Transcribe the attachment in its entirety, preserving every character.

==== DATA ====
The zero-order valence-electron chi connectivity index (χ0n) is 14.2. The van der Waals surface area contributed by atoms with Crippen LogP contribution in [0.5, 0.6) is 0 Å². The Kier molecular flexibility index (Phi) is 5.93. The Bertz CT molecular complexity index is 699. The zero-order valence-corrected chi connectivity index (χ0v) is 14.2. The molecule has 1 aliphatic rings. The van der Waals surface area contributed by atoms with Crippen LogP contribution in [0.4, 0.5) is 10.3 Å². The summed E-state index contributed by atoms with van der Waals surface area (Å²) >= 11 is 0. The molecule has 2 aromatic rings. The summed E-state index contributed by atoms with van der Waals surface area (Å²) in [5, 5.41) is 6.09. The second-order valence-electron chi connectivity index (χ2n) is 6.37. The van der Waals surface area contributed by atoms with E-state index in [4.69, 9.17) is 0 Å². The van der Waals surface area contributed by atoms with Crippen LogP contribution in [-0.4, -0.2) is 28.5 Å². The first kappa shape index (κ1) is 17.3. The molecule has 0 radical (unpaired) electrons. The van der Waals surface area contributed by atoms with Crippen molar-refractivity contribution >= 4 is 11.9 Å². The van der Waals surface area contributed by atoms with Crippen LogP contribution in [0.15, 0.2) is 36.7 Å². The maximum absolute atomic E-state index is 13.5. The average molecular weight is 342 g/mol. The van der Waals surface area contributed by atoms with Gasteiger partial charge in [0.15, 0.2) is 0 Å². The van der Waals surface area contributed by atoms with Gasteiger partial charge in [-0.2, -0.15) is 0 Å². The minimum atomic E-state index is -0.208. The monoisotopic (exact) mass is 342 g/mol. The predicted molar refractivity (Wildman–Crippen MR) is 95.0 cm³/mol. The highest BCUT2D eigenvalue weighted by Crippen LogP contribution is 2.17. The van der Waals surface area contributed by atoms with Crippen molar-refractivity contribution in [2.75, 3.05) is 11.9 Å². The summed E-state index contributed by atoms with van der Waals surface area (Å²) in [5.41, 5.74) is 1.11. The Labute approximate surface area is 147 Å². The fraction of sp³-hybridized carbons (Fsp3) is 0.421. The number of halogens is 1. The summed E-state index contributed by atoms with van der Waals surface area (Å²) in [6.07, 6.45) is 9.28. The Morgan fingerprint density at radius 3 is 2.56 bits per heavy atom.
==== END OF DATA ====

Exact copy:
The zero-order valence-electron chi connectivity index (χ0n) is 14.2. The van der Waals surface area contributed by atoms with Crippen LogP contribution in [0.5, 0.6) is 0 Å². The Kier molecular flexibility index (Phi) is 5.93. The Bertz CT molecular complexity index is 699. The zero-order valence-corrected chi connectivity index (χ0v) is 14.2. The molecule has 1 aliphatic rings. The van der Waals surface area contributed by atoms with Crippen LogP contribution in [0.4, 0.5) is 10.3 Å². The summed E-state index contributed by atoms with van der Waals surface area (Å²) >= 11 is 0. The molecule has 2 aromatic rings. The summed E-state index contributed by atoms with van der Waals surface area (Å²) in [5, 5.41) is 6.09. The second-order valence-electron chi connectivity index (χ2n) is 6.37. The van der Waals surface area contributed by atoms with E-state index in [4.69, 9.17) is 0 Å². The van der Waals surface area contributed by atoms with Crippen LogP contribution in [-0.4, -0.2) is 28.5 Å². The first kappa shape index (κ1) is 17.3. The molecule has 0 radical (unpaired) electrons. The van der Waals surface area contributed by atoms with Crippen molar-refractivity contribution >= 4 is 11.9 Å². The van der Waals surface area contributed by atoms with Crippen LogP contribution in [0.15, 0.2) is 36.7 Å². The maximum absolute atomic E-state index is 13.5. The average molecular weight is 342 g/mol. The van der Waals surface area contributed by atoms with Gasteiger partial charge in [0.15, 0.2) is 0 Å². The van der Waals surface area contributed by atoms with Gasteiger partial charge in [-0.2, -0.15) is 0 Å². The minimum atomic E-state index is -0.208. The monoisotopic (exact) mass is 342 g/mol. The predicted molar refractivity (Wildman–Crippen MR) is 95.0 cm³/mol. The highest BCUT2D eigenvalue weighted by Crippen LogP contribution is 2.17. The van der Waals surface area contributed by atoms with Crippen molar-refractivity contribution in [2.75, 3.05) is 11.9 Å². The summed E-state index contributed by atoms with van der Waals surface area (Å²) in [5.41, 5.74) is 1.11. The Labute approximate surface area is 147 Å². The fraction of sp³-hybridized carbons (Fsp3) is 0.421. The number of halogens is 1. The summed E-state index contributed by atoms with van der Waals surface area (Å²) in [6.07, 6.45) is 9.28. The Morgan fingerprint density at radius 3 is 2.56 bits per heavy atom.